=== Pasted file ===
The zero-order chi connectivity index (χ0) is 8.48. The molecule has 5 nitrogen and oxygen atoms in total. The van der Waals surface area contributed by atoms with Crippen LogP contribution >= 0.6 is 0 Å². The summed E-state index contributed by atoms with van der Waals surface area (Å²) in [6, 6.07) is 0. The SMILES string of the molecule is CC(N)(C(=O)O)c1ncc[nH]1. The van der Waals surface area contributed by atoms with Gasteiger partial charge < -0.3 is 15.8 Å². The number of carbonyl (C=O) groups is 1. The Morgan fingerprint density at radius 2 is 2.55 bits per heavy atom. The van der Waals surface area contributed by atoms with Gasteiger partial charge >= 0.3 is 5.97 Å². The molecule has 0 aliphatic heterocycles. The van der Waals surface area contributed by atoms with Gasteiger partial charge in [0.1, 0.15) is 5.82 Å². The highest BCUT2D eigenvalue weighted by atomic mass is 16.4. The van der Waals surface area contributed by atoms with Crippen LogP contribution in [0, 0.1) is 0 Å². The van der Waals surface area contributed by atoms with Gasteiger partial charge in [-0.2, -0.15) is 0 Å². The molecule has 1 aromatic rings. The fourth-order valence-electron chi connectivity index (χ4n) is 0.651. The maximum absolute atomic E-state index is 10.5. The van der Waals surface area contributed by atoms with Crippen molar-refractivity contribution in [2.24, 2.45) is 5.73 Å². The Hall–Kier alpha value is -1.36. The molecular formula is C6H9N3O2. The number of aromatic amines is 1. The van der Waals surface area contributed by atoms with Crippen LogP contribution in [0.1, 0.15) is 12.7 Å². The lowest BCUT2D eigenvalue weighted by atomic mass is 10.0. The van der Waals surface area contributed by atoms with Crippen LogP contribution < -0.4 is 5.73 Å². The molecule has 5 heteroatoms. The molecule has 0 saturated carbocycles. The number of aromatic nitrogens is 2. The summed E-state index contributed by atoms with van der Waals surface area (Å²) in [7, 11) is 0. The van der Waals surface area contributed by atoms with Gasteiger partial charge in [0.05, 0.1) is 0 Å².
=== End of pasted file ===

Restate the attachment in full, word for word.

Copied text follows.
The zero-order chi connectivity index (χ0) is 8.48. The molecule has 5 nitrogen and oxygen atoms in total. The van der Waals surface area contributed by atoms with Crippen LogP contribution >= 0.6 is 0 Å². The summed E-state index contributed by atoms with van der Waals surface area (Å²) in [6, 6.07) is 0. The SMILES string of the molecule is CC(N)(C(=O)O)c1ncc[nH]1. The van der Waals surface area contributed by atoms with Gasteiger partial charge < -0.3 is 15.8 Å². The number of carbonyl (C=O) groups is 1. The Morgan fingerprint density at radius 2 is 2.55 bits per heavy atom. The van der Waals surface area contributed by atoms with Gasteiger partial charge >= 0.3 is 5.97 Å². The molecule has 0 aliphatic heterocycles. The van der Waals surface area contributed by atoms with Gasteiger partial charge in [0.1, 0.15) is 5.82 Å². The highest BCUT2D eigenvalue weighted by atomic mass is 16.4. The van der Waals surface area contributed by atoms with Crippen LogP contribution in [0, 0.1) is 0 Å². The van der Waals surface area contributed by atoms with Gasteiger partial charge in [-0.2, -0.15) is 0 Å². The molecule has 1 aromatic rings. The fourth-order valence-electron chi connectivity index (χ4n) is 0.651. The maximum absolute atomic E-state index is 10.5. The van der Waals surface area contributed by atoms with Crippen molar-refractivity contribution in [2.24, 2.45) is 5.73 Å². The Hall–Kier alpha value is -1.36. The molecular formula is C6H9N3O2. The number of aromatic amines is 1. The van der Waals surface area contributed by atoms with Crippen LogP contribution in [0.1, 0.15) is 12.7 Å². The lowest BCUT2D eigenvalue weighted by atomic mass is 10.0. The van der Waals surface area contributed by atoms with Crippen LogP contribution < -0.4 is 5.73 Å². The molecule has 5 heteroatoms. The molecule has 0 saturated carbocycles. The number of aromatic nitrogens is 2. The summed E-state index contributed by atoms with van der Waals surface area (Å²) in [7, 11) is 0. The van der Waals surface area contributed by atoms with Gasteiger partial charge in [0.05, 0.1) is 0 Å².